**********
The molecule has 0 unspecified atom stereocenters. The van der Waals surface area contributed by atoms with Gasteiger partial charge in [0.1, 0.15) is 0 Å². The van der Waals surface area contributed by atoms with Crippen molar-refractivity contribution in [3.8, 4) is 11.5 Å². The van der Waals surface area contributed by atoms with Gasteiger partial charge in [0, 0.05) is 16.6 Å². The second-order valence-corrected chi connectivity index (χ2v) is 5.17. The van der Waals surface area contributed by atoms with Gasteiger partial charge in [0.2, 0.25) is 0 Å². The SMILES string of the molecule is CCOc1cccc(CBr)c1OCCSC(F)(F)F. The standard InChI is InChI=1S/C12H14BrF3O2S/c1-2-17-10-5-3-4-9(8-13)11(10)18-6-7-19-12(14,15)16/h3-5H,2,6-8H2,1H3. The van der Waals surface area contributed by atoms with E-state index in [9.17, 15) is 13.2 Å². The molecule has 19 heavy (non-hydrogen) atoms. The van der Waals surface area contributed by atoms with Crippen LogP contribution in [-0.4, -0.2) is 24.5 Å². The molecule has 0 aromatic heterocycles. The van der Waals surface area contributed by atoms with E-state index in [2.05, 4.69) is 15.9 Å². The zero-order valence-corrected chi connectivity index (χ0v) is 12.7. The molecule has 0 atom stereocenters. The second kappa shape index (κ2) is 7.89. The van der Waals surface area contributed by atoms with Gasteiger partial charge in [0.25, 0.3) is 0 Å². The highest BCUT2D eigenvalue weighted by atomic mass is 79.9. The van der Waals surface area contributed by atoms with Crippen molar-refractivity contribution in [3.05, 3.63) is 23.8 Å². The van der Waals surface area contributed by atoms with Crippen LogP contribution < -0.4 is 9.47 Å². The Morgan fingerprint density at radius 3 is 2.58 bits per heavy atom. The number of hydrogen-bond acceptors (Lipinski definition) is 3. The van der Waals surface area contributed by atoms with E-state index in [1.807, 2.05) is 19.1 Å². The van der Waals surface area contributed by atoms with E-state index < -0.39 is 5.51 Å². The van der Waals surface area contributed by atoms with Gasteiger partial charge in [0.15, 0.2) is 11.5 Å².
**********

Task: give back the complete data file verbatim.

The molecule has 0 unspecified atom stereocenters. The van der Waals surface area contributed by atoms with Gasteiger partial charge in [0.1, 0.15) is 0 Å². The van der Waals surface area contributed by atoms with Crippen molar-refractivity contribution in [3.8, 4) is 11.5 Å². The van der Waals surface area contributed by atoms with Gasteiger partial charge in [0, 0.05) is 16.6 Å². The second-order valence-corrected chi connectivity index (χ2v) is 5.17. The van der Waals surface area contributed by atoms with Gasteiger partial charge in [0.2, 0.25) is 0 Å². The SMILES string of the molecule is CCOc1cccc(CBr)c1OCCSC(F)(F)F. The standard InChI is InChI=1S/C12H14BrF3O2S/c1-2-17-10-5-3-4-9(8-13)11(10)18-6-7-19-12(14,15)16/h3-5H,2,6-8H2,1H3. The van der Waals surface area contributed by atoms with E-state index in [9.17, 15) is 13.2 Å². The molecule has 19 heavy (non-hydrogen) atoms. The van der Waals surface area contributed by atoms with Crippen LogP contribution in [-0.4, -0.2) is 24.5 Å². The molecule has 0 aromatic heterocycles. The van der Waals surface area contributed by atoms with E-state index in [2.05, 4.69) is 15.9 Å². The zero-order valence-corrected chi connectivity index (χ0v) is 12.7. The molecule has 0 atom stereocenters. The second kappa shape index (κ2) is 7.89. The van der Waals surface area contributed by atoms with Gasteiger partial charge in [0.25, 0.3) is 0 Å². The highest BCUT2D eigenvalue weighted by atomic mass is 79.9. The van der Waals surface area contributed by atoms with Crippen molar-refractivity contribution in [3.05, 3.63) is 23.8 Å². The van der Waals surface area contributed by atoms with Crippen LogP contribution < -0.4 is 9.47 Å². The Morgan fingerprint density at radius 3 is 2.58 bits per heavy atom. The number of hydrogen-bond acceptors (Lipinski definition) is 3. The van der Waals surface area contributed by atoms with E-state index in [1.807, 2.05) is 19.1 Å². The van der Waals surface area contributed by atoms with E-state index < -0.39 is 5.51 Å². The van der Waals surface area contributed by atoms with Gasteiger partial charge in [0.15, 0.2) is 11.5 Å².